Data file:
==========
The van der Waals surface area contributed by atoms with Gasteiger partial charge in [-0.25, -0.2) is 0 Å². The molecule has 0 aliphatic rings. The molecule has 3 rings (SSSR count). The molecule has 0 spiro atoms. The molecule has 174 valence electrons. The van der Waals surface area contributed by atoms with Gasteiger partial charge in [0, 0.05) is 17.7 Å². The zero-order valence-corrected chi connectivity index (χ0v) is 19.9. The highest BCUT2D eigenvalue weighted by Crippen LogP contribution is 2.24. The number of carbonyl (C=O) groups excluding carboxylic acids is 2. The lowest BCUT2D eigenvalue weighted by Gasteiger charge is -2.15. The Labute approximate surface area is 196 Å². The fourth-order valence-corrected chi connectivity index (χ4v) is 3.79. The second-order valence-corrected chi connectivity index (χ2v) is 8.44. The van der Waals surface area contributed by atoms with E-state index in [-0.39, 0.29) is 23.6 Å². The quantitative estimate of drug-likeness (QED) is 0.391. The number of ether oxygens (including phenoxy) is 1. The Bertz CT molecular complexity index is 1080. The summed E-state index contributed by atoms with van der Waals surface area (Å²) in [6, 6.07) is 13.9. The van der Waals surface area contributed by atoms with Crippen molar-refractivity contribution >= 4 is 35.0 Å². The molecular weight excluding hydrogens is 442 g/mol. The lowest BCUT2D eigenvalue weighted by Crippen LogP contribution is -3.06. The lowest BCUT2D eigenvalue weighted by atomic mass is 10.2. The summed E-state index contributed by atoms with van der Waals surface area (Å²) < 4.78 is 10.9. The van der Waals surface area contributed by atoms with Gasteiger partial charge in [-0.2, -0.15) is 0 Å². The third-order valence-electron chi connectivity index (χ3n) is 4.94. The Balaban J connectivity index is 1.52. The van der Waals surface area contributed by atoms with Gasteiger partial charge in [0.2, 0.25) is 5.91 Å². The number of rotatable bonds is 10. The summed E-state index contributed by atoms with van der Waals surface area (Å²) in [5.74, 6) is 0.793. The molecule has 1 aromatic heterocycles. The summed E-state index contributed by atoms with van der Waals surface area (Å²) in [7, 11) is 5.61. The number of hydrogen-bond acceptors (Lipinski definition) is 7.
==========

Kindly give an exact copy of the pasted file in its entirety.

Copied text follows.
The van der Waals surface area contributed by atoms with Gasteiger partial charge in [-0.25, -0.2) is 0 Å². The molecule has 0 aliphatic rings. The molecule has 3 rings (SSSR count). The molecule has 0 spiro atoms. The molecule has 174 valence electrons. The van der Waals surface area contributed by atoms with Gasteiger partial charge in [0, 0.05) is 17.7 Å². The zero-order valence-corrected chi connectivity index (χ0v) is 19.9. The highest BCUT2D eigenvalue weighted by Crippen LogP contribution is 2.24. The number of carbonyl (C=O) groups excluding carboxylic acids is 2. The lowest BCUT2D eigenvalue weighted by Gasteiger charge is -2.15. The Labute approximate surface area is 196 Å². The fourth-order valence-corrected chi connectivity index (χ4v) is 3.79. The second-order valence-corrected chi connectivity index (χ2v) is 8.44. The van der Waals surface area contributed by atoms with E-state index in [-0.39, 0.29) is 23.6 Å². The quantitative estimate of drug-likeness (QED) is 0.391. The number of ether oxygens (including phenoxy) is 1. The Bertz CT molecular complexity index is 1080. The summed E-state index contributed by atoms with van der Waals surface area (Å²) in [6, 6.07) is 13.9. The van der Waals surface area contributed by atoms with Crippen molar-refractivity contribution >= 4 is 35.0 Å². The molecular weight excluding hydrogens is 442 g/mol. The lowest BCUT2D eigenvalue weighted by Crippen LogP contribution is -3.06. The lowest BCUT2D eigenvalue weighted by atomic mass is 10.2. The summed E-state index contributed by atoms with van der Waals surface area (Å²) < 4.78 is 10.9. The van der Waals surface area contributed by atoms with Gasteiger partial charge in [-0.2, -0.15) is 0 Å². The third-order valence-electron chi connectivity index (χ3n) is 4.94. The Balaban J connectivity index is 1.52. The van der Waals surface area contributed by atoms with Gasteiger partial charge in [0.2, 0.25) is 5.91 Å². The number of rotatable bonds is 10. The summed E-state index contributed by atoms with van der Waals surface area (Å²) in [5.74, 6) is 0.793. The molecule has 1 aromatic heterocycles. The summed E-state index contributed by atoms with van der Waals surface area (Å²) in [7, 11) is 5.61. The number of hydrogen-bond acceptors (Lipinski definition) is 7.